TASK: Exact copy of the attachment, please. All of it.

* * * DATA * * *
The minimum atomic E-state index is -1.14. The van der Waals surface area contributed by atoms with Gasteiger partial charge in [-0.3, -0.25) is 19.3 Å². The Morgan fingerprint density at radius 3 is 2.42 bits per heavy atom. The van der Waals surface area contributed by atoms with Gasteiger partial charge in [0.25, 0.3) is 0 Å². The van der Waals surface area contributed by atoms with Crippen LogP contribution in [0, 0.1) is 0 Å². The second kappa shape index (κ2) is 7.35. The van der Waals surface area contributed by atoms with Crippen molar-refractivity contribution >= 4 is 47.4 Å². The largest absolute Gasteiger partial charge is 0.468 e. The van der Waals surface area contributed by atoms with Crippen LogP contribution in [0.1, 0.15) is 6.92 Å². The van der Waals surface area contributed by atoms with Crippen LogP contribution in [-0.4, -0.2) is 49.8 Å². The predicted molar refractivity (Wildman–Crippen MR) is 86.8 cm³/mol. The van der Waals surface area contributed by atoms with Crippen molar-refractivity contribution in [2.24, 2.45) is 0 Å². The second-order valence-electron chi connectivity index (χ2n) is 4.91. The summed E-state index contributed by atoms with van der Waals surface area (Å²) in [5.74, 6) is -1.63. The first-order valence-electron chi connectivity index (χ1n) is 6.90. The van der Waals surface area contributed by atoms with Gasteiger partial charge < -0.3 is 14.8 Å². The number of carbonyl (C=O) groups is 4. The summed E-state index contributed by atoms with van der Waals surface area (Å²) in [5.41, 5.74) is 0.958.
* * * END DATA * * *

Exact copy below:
The minimum atomic E-state index is -1.14. The van der Waals surface area contributed by atoms with Gasteiger partial charge in [-0.3, -0.25) is 19.3 Å². The Morgan fingerprint density at radius 3 is 2.42 bits per heavy atom. The van der Waals surface area contributed by atoms with Gasteiger partial charge in [0.25, 0.3) is 0 Å². The van der Waals surface area contributed by atoms with Crippen LogP contribution in [0, 0.1) is 0 Å². The second kappa shape index (κ2) is 7.35. The van der Waals surface area contributed by atoms with Crippen molar-refractivity contribution >= 4 is 47.4 Å². The largest absolute Gasteiger partial charge is 0.468 e. The van der Waals surface area contributed by atoms with Crippen LogP contribution in [0.1, 0.15) is 6.92 Å². The van der Waals surface area contributed by atoms with Crippen LogP contribution in [-0.4, -0.2) is 49.8 Å². The predicted molar refractivity (Wildman–Crippen MR) is 86.8 cm³/mol. The van der Waals surface area contributed by atoms with Crippen molar-refractivity contribution in [2.24, 2.45) is 0 Å². The second-order valence-electron chi connectivity index (χ2n) is 4.91. The summed E-state index contributed by atoms with van der Waals surface area (Å²) in [5.74, 6) is -1.63. The first-order valence-electron chi connectivity index (χ1n) is 6.90. The van der Waals surface area contributed by atoms with Gasteiger partial charge < -0.3 is 14.8 Å². The number of carbonyl (C=O) groups is 4. The summed E-state index contributed by atoms with van der Waals surface area (Å²) in [5.41, 5.74) is 0.958.